Although adaptive learning critics like Clegg and the creators of Enlearn’s might disagree on the technology’s efficacy, both Popović and Mullin are quick acknowledge the role motivation plays in learning, their platform is not a singular fix for revolutionizing the classroom, and effective learning consists of more than helping students become exceptional plug-n-chuggers.

“I completely agree,” Mullin said. “100 percent of what we’re doing is trying to look at the whole cognitive and meta-cognitive conditions of the classroom. We’re not looking at just problem solving, we’re looking at their motivation, engagement, persistence and their mindset, to understand the whole student. Learning is a contextual and social thing.”

Mullin said they’re working with “one of the largest testing agencies in the U.S.” to expand the platform’s assessment capabilities, college level remediation and professional teacher development.

“We need to built up the core of what we can provide, allowing [Enlearn] to go to college level remediation, as well as professional development of teachers. We’re only halfway there. One of the mistakes in [learning research] is you say, ‘Let’s isolate for curriculum or the social aspect.’ And then you put the improved thing into the class. But that’s not the environment. Classes change from moment to moment. And that’s why robot teachers don’t make any sense.”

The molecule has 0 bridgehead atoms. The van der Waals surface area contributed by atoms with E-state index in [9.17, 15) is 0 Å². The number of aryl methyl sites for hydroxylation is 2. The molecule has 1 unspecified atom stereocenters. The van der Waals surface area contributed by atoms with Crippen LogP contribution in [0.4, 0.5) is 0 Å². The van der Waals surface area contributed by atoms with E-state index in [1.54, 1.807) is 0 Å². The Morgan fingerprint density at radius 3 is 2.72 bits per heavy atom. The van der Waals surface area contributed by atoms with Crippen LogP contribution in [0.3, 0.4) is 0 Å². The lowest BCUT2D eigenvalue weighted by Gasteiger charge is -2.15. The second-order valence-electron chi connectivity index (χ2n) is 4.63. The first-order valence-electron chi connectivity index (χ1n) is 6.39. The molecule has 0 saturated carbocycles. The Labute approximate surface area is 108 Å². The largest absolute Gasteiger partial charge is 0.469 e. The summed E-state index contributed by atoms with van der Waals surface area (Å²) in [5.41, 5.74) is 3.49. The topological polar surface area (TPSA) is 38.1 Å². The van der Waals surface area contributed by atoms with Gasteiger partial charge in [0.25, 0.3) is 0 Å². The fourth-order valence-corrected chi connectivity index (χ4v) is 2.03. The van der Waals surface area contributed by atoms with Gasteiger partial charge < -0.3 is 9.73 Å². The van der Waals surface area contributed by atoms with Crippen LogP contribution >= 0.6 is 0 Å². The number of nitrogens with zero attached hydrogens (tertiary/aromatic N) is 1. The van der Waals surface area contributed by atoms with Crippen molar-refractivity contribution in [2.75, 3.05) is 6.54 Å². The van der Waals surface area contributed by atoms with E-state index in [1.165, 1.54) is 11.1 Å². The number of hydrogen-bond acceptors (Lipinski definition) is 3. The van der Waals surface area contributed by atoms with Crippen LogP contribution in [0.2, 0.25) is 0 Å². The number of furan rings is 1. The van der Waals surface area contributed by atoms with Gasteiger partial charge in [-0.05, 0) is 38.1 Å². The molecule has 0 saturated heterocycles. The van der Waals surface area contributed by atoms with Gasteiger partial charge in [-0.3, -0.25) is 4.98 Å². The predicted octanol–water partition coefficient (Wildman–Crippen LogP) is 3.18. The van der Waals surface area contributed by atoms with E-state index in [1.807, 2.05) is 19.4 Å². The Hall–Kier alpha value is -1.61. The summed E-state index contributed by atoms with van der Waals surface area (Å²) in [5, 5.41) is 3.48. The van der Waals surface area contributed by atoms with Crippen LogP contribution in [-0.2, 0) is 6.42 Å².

Despite the challenges, both Popović and Mullin remain optimistic about Enlearn’s potential while acknowledging shortfalls.

“It’s true that to be maximally accessible to a kid, you can’t get away with one game, you probably need to have several games to catch a lot of students,” Popović said. “When we held the [algebra pilot test] challenges, the key measure of the entire challenge was the percentage of engagement.”

Tags: , , , ,

Christopher B. Allen Christopher B. Allen is a contributing editor for gamesandlearning.org, as well as a radio producer and anchor for Montana Public Radio. He graduated with a Bachelor of Arts in Journalism from the University of Montana, and won 1st place in the 2014 National Hearst Journalism Awards for radio broadcast. Chris is also an Air Force veteran.